By Kent R. Kroeger (Source: NuQum.com, May 14, 2017)
Anyone that spends considerable time with data knows that occasionally it bites you in the ass.
The twelve of you that regularly read my blog know that I am a skeptic when it comes to the “Comey’s Letter Cost Hillary the Election” argument. Nate Silver has provided the most systematic evidence to support this conclusion, but it doesn’t take a data scientist to see where people would come to this conclusion. This chart, from fivethirtyeight.com, shows Silver’s tracking model over time:
The dotted line indicates the timing of Comey’s letter. I won’t belabor my argument that Clinton’s decline began well before the Comey letter and requires explanation from other factors, such as the Obamacare premium hike news on October 24th or the Podesta emails on Wikileaks. I must admit the chart does show a steepening decline in Clinton’s polling immediately after Oct. 28th (the Comey letter).
Nonetheless, I’ve argued that we need to look at individual-level data to understand the potential impact of any issue or campaign on the final outcome. Ideally, I’d have access to the L.A. Times/USC Panel survey data to make more definitive inferences about the 2016 campaign. I do not.
However, we do have the 2016 American National Election Study data released this past March by the University of Michigan and Stanford University. And we are seeing some clear evidence from the 2016 campaign that….I must admit….supports indirectly the ‘Comey Letter’ argument.
Table 1 below shows how voters’ relative evaluations of Clinton and Trump’s honesty was a strong predictor of their vote choice.
Read the table as follows: Among voters that said Clinton was much more honest than Trump, 94.9 percent voted for Clinton and only 5.1 percent voted for Trump.
As you can see, how a voter viewed the relative honesty of the two candidates was a decent predictor of how they actually voted.
To gain an even clearer understanding of the vote choice dynamic in 2016, we included in our vote model more variables from the ANES 2016 dataset, including party ID, gender, education, age, ethnicity, and a wide range of issue positions. The statistical output for the single logistic model is here:
Based on our initial logistical regression model, we find that ‘honesty’ was one of the dominant factors in distinguishing Trump voters from Clinton voters. Using each variable’s Wald statistic as a comparison, voters’ views of the candidates’ honesty was more important than party identification, Obama’s presidential approval, and voters’ evaluation of the economy in predicting vote choice.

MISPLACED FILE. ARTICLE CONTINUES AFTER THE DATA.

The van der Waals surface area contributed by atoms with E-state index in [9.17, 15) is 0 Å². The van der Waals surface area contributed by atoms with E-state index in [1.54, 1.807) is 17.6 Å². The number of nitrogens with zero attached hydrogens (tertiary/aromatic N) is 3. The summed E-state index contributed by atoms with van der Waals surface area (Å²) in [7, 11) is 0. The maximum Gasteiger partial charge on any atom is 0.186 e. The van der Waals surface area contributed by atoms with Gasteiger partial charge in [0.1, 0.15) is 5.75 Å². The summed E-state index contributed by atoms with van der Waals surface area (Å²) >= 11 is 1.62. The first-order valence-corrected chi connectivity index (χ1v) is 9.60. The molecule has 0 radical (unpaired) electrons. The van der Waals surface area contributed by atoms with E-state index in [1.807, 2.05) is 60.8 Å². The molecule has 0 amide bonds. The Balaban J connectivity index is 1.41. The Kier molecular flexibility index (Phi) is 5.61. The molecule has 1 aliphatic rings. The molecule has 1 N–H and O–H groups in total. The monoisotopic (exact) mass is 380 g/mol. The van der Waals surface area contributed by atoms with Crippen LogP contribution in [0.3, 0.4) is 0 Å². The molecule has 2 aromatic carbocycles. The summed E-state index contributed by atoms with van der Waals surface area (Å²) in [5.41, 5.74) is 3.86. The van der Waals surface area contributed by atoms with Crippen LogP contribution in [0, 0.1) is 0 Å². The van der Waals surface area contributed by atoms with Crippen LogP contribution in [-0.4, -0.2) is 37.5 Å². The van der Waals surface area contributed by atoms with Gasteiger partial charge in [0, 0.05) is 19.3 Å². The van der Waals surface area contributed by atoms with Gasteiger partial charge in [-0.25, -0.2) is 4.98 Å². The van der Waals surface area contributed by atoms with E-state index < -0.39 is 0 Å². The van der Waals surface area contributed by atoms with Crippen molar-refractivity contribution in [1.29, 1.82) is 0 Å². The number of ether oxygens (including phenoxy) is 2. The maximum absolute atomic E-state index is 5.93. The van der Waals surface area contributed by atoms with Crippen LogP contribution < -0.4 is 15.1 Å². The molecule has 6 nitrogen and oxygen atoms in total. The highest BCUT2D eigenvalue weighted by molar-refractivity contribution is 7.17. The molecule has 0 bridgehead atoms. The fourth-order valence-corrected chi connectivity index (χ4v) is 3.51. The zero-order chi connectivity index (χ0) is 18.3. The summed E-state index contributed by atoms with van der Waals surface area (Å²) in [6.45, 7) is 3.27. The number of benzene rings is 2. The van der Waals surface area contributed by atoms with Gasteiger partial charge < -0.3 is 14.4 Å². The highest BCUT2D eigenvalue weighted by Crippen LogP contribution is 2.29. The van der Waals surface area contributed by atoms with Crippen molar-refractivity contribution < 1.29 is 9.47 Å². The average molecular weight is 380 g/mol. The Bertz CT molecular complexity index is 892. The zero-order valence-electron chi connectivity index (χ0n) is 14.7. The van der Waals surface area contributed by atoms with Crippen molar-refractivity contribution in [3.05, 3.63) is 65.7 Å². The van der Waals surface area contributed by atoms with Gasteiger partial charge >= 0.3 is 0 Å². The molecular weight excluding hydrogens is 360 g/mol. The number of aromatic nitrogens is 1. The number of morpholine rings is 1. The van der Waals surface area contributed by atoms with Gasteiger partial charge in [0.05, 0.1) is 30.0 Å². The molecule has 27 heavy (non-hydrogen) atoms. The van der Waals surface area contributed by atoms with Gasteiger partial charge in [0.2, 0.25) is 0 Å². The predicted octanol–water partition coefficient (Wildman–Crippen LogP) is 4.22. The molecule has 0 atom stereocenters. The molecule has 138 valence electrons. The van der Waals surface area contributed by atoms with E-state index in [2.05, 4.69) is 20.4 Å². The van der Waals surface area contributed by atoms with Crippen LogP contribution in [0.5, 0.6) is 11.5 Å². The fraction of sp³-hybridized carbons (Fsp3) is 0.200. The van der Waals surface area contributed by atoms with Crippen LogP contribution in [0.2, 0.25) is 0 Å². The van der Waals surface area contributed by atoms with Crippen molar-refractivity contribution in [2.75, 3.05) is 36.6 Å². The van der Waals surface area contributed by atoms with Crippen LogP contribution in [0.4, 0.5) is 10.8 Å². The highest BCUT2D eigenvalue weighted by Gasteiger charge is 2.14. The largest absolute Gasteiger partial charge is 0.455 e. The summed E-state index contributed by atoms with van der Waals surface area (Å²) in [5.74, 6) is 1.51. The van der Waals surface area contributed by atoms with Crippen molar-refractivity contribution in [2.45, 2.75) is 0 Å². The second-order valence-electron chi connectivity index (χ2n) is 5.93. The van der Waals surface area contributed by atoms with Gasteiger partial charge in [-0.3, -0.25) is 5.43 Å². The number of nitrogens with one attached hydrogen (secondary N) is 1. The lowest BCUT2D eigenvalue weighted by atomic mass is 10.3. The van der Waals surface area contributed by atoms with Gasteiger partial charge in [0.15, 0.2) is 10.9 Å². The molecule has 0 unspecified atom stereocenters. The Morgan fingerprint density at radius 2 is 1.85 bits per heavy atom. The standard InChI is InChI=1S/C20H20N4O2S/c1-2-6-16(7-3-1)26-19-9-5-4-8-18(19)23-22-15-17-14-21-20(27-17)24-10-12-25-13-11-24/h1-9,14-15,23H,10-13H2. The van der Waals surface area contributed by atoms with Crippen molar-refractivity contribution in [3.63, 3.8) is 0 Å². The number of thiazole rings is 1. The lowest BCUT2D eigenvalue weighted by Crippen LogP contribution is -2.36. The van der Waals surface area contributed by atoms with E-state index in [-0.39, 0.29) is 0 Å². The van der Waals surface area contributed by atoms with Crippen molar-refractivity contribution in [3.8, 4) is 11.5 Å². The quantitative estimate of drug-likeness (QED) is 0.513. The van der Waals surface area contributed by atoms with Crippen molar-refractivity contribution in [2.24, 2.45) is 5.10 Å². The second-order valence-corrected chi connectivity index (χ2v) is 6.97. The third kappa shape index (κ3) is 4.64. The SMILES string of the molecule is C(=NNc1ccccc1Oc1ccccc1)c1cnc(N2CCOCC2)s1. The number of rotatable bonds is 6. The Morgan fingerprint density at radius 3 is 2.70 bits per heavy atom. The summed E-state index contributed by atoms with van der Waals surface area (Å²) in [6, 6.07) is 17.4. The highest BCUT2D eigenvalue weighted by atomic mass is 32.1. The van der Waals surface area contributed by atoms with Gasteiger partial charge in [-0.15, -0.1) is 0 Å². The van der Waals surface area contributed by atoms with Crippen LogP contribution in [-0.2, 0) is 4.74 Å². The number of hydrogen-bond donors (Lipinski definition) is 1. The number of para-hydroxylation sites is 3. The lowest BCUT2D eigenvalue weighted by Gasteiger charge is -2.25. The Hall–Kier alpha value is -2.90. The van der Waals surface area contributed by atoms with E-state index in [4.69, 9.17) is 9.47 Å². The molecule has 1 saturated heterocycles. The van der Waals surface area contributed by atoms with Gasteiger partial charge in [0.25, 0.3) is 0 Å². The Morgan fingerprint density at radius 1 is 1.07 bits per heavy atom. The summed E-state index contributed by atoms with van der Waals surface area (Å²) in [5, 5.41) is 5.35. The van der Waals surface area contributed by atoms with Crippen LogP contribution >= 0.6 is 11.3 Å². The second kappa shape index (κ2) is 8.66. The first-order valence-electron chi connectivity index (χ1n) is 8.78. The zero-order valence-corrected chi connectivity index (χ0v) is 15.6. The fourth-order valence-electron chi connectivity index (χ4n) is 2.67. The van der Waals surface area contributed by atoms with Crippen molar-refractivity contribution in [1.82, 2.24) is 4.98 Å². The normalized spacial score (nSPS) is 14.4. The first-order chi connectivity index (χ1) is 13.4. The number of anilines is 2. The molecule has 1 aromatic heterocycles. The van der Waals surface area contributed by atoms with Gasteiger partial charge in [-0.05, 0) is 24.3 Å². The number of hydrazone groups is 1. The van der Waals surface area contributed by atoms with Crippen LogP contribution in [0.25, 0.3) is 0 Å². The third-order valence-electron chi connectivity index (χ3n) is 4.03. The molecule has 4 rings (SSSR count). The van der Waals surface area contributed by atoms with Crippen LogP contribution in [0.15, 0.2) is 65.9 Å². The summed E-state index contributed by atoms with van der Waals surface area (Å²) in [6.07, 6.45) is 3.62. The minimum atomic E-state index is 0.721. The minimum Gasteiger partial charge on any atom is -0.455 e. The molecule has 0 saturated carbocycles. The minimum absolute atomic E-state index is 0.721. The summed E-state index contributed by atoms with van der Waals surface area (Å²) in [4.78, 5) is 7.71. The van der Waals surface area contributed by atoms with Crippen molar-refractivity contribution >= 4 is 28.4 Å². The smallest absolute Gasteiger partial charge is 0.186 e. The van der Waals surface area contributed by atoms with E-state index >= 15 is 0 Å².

You will notice variables like gender, age and education are not in the model, as they were excluded due to lack of statistical significance. This does not mean those variables are not important, as they most likely have strong indirect effects on vote choice through their impact on voter identification, presidential approval, and other variables in the above logistic model.
As we develop other more sophisticated models of the 2016 election (e.g., structural equation models), we will post those results here. But we are confident based on what we’ve seen so far that the importance of ‘honesty’ is not going wash away with other types of analytic techniques.
The 2016 presidential election was the ‘honesty’ election and it is very likely, in that context, the Comey letter would have had a particularly profound impact on late deciders and on voters that did not have a strong preference for either candidate.
I must agree with Mr. Silver that the Comey letter may well have determined the final outcome.
The author can be reached at: firstname.lastname@example.org
About the author: Kent Kroeger is a writer and statistical consultant with over 30 -years experience measuring and analyzing public opinion for public and private sector clients. He holds a B.S. degree in Journalism/Political Science from The University of Iowa, and an M.A. in Quantitative Methods from Columbia University (New York, NY). He lives in Ewing, New Jersey with his wife and son.